April 3, 2017
Nippon Telegraph and Telephone Corporation (NTT; Head Office: Chiyoda-ku, Tokyo; President and CEO: Hiroo Unoura) has demonstrated the first sub-wavelength nanowire lasers at telecom wavelengths, which was enabled by placing a sub-wavelength semiconductor nanowire (*1) on a silicon photonic crystal (*2) to form an optical nanocavity (*3). NTT has also demonstrated high-speed signal modulation of nanowire lasers, which had not been achieved for nanowire lasers. This technology enables us to integrate a large number of nanophotonic devices based on nanowires with various functions, and is promising for realizing dense optical networks in a processor chip, which is expected to lead to ultrafast information communication technology (ICT) with small power consumption.
This result is published in the American science journal “APL Photonics” on April 3, 2017. This work has been partly supported by JSPS KAKENHI Grant No. 15H05735.
The energy consumption of information and communications technology (ICT) has been increasing year by year at an accelerating pace, and thus there is a strong demand to introduce novel technologies to reduce it drastically. As the bit rate goes up, the energy consumption of ICT becomes dominated by electric systems/components, such as routers, data centers and their processor chips. This is because the electrical signal transport becomes more energy-consuming when the bit rate goes up. This trend is becoming notable especially within a processor chip where most of the energy will soon be consumed by electric wiring and on-chip network management. To solve this forthcoming problem, it is expected that dense photonic networks will be integrated into a processor chip. This will require technologies to integrate ultrasmall lasers with substantially smaller energy consumption within silicon photonic circuits.
A key requirement to reduce the consumption energy is to reduce the active volume of lasers. Since semiconductor nanowires are mass-produced ultrasmall materials with various functions including optical gain, they have been considered as a promising candidate for ultrasmall lasers for the purpose described above. However, it is not easy to achieve lasing with sub-wavelength nanowires, and there has been no demonstration of high-speed signal modulation. This is because it is fundamentally difficult to confine light in a sub-wavelength nanowire. In addition, in order to integrate with silicon photonic circuits, the operation wavelength of the lasers should be at telecom wavelengths where silicon becomes transparent. But previous nanowire lasers are all lased at much shorter wavelengths, which is because the optical gain of semiconductors is generally small at telecom bands.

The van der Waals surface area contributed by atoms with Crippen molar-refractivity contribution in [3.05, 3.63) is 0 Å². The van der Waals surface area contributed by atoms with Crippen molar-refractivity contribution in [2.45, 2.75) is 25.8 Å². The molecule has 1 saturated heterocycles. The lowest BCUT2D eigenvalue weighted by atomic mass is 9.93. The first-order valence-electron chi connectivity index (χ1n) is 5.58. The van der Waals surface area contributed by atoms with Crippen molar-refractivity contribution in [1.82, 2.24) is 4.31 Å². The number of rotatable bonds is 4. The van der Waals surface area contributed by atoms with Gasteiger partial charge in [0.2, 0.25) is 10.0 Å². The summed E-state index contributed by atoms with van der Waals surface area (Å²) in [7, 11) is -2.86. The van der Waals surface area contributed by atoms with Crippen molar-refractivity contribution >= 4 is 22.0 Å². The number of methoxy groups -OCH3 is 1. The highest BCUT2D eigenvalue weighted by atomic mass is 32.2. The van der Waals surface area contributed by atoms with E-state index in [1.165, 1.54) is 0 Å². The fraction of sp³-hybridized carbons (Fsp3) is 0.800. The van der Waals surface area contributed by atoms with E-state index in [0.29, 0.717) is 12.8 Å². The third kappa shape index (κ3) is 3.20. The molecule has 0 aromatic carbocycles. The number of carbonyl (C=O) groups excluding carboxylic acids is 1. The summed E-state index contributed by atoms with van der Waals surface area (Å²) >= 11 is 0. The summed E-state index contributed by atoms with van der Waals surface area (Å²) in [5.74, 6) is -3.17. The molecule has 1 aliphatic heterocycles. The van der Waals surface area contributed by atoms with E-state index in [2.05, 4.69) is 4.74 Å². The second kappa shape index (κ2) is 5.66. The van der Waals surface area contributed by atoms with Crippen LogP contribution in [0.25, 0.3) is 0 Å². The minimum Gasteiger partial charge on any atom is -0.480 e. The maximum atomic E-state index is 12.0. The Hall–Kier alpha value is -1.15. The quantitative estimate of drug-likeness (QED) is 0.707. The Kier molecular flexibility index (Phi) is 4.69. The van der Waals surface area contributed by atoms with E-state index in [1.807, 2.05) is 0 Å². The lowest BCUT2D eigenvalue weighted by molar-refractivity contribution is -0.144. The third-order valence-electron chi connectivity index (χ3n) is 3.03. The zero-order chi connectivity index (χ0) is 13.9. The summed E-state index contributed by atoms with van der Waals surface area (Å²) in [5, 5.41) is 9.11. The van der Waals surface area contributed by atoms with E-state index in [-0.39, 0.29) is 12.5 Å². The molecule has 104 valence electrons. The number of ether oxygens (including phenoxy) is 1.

NTT Nanophotonics Center (located in Atsugi, Japan) has fabricated a hybrid device combining a compound semiconductor nanowire (Fig. 1) and a silicon photonic crystal (Fig. 2) that has achieved lasing oscillation at telecom wavelengths with high-speed signal modulation. A photonic crystal is an artificially-made nanostructure with a periodic modulation of the refractive index, which is capable of strongly confining light into a small space. In this work, NTT has realized an optical nanocavity which confines light into a nanowire with the emission wavelength in the telecom band, by placing the nanowire in the slot of a photonic crystal (Fig. 3). Continuous-wave lasing oscillation of nanowires by optical pumping (*4) has been achieved at telecom wavelengths for the first time. In addition, high-speed signal modulation at 10 Gbps (gigabits per second) has been demonstrated.